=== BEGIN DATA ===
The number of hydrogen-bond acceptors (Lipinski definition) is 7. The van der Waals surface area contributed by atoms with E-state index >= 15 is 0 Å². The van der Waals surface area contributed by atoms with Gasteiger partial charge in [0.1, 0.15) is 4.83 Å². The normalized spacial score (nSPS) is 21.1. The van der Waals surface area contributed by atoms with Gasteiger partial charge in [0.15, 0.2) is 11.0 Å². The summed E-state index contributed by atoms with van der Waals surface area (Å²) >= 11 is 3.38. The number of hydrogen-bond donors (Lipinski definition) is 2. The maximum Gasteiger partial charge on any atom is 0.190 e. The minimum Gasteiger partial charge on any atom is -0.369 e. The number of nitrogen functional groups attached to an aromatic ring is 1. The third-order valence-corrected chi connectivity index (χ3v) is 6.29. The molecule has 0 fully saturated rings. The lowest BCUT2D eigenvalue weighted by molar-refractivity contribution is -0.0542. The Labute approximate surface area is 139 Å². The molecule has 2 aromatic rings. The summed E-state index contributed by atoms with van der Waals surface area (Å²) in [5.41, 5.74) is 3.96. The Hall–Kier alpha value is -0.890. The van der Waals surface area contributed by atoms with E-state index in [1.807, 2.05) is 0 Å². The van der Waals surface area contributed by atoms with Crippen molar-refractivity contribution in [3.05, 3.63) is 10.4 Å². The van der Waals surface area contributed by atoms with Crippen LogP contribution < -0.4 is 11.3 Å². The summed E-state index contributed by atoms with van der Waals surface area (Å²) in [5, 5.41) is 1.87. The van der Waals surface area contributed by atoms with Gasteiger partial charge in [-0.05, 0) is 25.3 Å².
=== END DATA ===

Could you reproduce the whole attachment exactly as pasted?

The number of hydrogen-bond acceptors (Lipinski definition) is 7. The van der Waals surface area contributed by atoms with E-state index >= 15 is 0 Å². The van der Waals surface area contributed by atoms with Gasteiger partial charge in [0.1, 0.15) is 4.83 Å². The normalized spacial score (nSPS) is 21.1. The van der Waals surface area contributed by atoms with Gasteiger partial charge in [0.15, 0.2) is 11.0 Å². The summed E-state index contributed by atoms with van der Waals surface area (Å²) >= 11 is 3.38. The number of hydrogen-bond donors (Lipinski definition) is 2. The maximum Gasteiger partial charge on any atom is 0.190 e. The minimum Gasteiger partial charge on any atom is -0.369 e. The number of nitrogen functional groups attached to an aromatic ring is 1. The third-order valence-corrected chi connectivity index (χ3v) is 6.29. The molecule has 0 fully saturated rings. The lowest BCUT2D eigenvalue weighted by molar-refractivity contribution is -0.0542. The Labute approximate surface area is 139 Å². The molecule has 2 aromatic rings. The summed E-state index contributed by atoms with van der Waals surface area (Å²) in [5.41, 5.74) is 3.96. The Hall–Kier alpha value is -0.890. The van der Waals surface area contributed by atoms with E-state index in [1.807, 2.05) is 0 Å². The van der Waals surface area contributed by atoms with Crippen molar-refractivity contribution in [3.05, 3.63) is 10.4 Å². The van der Waals surface area contributed by atoms with Crippen LogP contribution < -0.4 is 11.3 Å². The summed E-state index contributed by atoms with van der Waals surface area (Å²) in [5, 5.41) is 1.87. The van der Waals surface area contributed by atoms with Gasteiger partial charge in [-0.05, 0) is 25.3 Å².